Athletics: Ohuruogu may not be alone in missing tests

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The Independent Online

Christine Ohuruogu, who faces a one-year ban and the prospect of ineligibility for any future Olympics, could be the first of many competitors to fall foul of the new doping regulations brought in by UK Sport last summer, with potentially serious effects on Britain's Olympic ambitions.

The 22-year-old Commonwealth 400 metres champion, who has missed three out-of-competition drug tests within the last 18 months, cannot run in the European Championships because of a provisional suspension imposed by UK Athletics and her season appears effectively over, as her hearing with an independent disciplinary committee is likely to take at least a month to set up.

But sports officials admitted yesterday that many other British sportsmen and women could themselves in a similar position to the woman who has been a high-profile feature of the London bid for the 2012 Games because she lives in Stratford, east London, where the Olympic stadium will be built.

"We understand from UK Sport that there are a number of competitors in different British sports, some of whom will be track and field athletes, who have had one or more missed tests," Dave Moorcroft, the chief executive of UK Athletics, said yesterday.

Moorcroft emphasised that all athletes who missed tests were informed by letter and offered the chance to explain themselves, and added that after any second missed test the athlete got a letter and a serious warning by telephone that one more "strike" could see them out.

Under International Association of Athletics Federations rules, Ohuruogu faces a year ban, and the British Olympic Association confirmed yesterday that any such punishment would trigger its by-law under which British athletes guilty of doping infractions may no longer compete at the Olympics. "We have a growing number of missed tests," said UK Sport's programme manager, Nicole Sapstead, who added that warning letters had been written to Britain's performance directors. "If the current trend continues, we will be faced with the prospect of athletes across various sports being suspended due to what is essentially their inability to follow a simple procedure designed to protect their right to compete on a level playing field.

"We are concerned that the importance of providing accurate whereabouts information is not being fully understood by sportsmen and women. The last thing we want is for British athletes to miss out on major championships ...but if things do not change, that is the reality we face."

Moorcroft and other UK Athletics officials heard 10 days ago that Ohuruogu's case was being considered by a doping advisory officer and that she faced a provisional suspension if it was felt she had a case to answer. The decision became known at 5pm on Sunday night.

"The disciplinary panel will take a minimum of three to four weeks to sit," Moorcroft said. "It's the athlete's call in terms of what evidence they want to present, and the IAAF can challenge any ruling. The least satisfactory time to learn something like this is on the eve of a major championships, but life is like that sometimes. I think the IAAF and the rest of the world will be watching this case very carefully. This procedure is less simple than strict liability, where an athlete is responsible for any substances found in their body."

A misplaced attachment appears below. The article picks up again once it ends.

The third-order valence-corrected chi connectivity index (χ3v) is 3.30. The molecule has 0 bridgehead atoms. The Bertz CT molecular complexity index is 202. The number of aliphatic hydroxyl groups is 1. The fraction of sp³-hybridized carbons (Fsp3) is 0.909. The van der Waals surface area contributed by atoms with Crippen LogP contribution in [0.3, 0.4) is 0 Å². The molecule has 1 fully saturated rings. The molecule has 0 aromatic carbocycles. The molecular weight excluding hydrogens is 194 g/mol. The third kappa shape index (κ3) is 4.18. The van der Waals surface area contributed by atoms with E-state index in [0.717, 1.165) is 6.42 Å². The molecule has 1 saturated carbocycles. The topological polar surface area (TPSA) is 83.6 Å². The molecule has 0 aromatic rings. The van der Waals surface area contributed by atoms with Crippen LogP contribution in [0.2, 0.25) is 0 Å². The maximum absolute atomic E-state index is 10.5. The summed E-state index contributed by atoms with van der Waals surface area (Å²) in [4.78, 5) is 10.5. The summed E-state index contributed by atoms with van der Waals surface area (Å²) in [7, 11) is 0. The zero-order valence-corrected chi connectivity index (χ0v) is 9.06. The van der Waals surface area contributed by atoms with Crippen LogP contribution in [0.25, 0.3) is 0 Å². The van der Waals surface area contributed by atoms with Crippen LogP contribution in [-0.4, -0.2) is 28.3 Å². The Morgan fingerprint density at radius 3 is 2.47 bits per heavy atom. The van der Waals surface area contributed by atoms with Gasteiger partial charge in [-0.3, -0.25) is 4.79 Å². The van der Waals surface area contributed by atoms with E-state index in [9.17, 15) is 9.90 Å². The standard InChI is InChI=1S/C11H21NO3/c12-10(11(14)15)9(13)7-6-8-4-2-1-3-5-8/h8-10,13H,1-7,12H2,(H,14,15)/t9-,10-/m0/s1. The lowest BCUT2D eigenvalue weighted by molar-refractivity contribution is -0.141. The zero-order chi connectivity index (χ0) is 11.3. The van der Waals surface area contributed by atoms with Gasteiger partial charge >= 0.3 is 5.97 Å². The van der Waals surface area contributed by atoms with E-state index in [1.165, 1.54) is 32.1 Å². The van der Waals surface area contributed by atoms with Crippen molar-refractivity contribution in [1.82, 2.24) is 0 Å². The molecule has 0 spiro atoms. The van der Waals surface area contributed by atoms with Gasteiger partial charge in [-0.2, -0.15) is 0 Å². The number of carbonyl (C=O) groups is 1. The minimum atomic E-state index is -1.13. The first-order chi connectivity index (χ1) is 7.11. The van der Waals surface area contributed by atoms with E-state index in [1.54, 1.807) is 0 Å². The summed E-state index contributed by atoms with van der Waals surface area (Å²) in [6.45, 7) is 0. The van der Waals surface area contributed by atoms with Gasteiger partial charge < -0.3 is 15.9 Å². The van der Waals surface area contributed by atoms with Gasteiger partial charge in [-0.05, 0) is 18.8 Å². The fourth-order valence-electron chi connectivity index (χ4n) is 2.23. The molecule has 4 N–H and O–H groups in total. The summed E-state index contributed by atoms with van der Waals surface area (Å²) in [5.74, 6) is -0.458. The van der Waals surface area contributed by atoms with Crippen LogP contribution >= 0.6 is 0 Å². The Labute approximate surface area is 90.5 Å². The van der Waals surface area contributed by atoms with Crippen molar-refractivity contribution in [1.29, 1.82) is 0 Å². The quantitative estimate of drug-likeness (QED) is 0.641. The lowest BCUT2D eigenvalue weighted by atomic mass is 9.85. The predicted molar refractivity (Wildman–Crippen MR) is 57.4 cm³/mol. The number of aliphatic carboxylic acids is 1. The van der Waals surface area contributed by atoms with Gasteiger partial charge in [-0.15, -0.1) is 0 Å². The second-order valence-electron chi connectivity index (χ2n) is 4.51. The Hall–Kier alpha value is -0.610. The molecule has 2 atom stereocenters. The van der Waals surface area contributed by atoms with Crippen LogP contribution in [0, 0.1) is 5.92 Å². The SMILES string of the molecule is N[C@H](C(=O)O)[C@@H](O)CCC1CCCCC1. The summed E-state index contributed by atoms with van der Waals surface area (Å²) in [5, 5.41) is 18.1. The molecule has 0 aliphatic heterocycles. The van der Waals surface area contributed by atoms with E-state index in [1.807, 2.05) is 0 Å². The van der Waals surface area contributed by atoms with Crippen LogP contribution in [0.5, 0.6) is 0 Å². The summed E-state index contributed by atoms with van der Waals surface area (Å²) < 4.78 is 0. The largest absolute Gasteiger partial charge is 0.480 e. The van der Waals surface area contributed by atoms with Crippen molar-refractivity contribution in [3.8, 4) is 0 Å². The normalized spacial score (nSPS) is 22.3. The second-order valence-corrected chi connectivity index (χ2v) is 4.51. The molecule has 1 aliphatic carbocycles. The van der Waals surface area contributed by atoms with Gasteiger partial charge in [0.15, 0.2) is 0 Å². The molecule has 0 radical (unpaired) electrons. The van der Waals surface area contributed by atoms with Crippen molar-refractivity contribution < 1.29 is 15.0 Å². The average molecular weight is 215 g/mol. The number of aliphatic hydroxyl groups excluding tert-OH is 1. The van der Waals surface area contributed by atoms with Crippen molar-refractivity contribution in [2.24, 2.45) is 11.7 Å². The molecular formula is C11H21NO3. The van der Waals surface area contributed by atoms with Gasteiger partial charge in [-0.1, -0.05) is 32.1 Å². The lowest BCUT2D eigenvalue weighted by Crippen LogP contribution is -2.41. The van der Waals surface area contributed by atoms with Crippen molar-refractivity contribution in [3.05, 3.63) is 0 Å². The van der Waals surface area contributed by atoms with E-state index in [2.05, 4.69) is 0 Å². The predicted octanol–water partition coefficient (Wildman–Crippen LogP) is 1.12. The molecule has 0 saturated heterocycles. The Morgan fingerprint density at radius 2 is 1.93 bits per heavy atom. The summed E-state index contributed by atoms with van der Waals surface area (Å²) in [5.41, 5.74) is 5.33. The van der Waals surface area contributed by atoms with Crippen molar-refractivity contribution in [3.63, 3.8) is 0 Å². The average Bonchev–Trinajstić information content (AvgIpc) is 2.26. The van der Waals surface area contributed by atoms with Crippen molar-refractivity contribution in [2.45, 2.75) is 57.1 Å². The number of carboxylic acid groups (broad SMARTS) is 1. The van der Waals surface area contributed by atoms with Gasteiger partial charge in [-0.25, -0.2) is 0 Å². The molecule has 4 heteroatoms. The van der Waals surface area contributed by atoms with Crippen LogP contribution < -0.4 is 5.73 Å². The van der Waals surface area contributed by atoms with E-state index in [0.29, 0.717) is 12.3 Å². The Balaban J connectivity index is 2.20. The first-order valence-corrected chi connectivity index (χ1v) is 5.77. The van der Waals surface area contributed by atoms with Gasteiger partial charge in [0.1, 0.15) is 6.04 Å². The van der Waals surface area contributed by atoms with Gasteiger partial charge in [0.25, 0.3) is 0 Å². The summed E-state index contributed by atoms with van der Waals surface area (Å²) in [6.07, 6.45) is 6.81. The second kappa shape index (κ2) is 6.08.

Asked if he hoped that other British athletes would take notice of Ohuruogu's case, Moorcroft said: "Totally. Athletes are responsible for what they take, and their availability for testing. If we are trying to keep sport clean, we have to be this rigorous."

Before formulating its new policy on out-of-competition tests, UK Sport consulted with all sports through the UK Athletes Commission, whose chief executive Peter Gardner said the regulations had been set up to make life "less onerous" for athletes.

"Initially, WADA [World Anti-Doping Agency] wanted athletes to notify their whereabouts 24-7, but that wasn't realistic," he said. "The idea of having to notify on five out of seven days is to strike a balance between giving athletes a life and making sure people can't get away with doping. Whatever people are takingis likely to hang around in their bodies for between two and three days, so this timeframe should mean any cheats are caught."

Moorcroft also welcomed suggestions by Seb Coe, leader of the London Organising Committee and an IAAF council member, that athletes testing positive for drugs should not compete in major championships. "We would be happy with that," he said.

UK Sport's testing policy

* In July 2005, UK Sport adopted the following policy on out-of competition testing to satisfy World Anti-Doping Authority guidelines:

* Athletes must specify their whereabouts for one hour a day at least five days a week.

* Testers will wait for the full hour. Three missed tests within 18 months earn bans between three months and two years, depending on the sport.

* Athletes receive written notification of missed tests and have a chance to explain. A second missed test earns a serious warning.

* A third missed test sees doping officer decide if there is case to answer. Athletes can appeal against result to Council for Arbitration in Sport.

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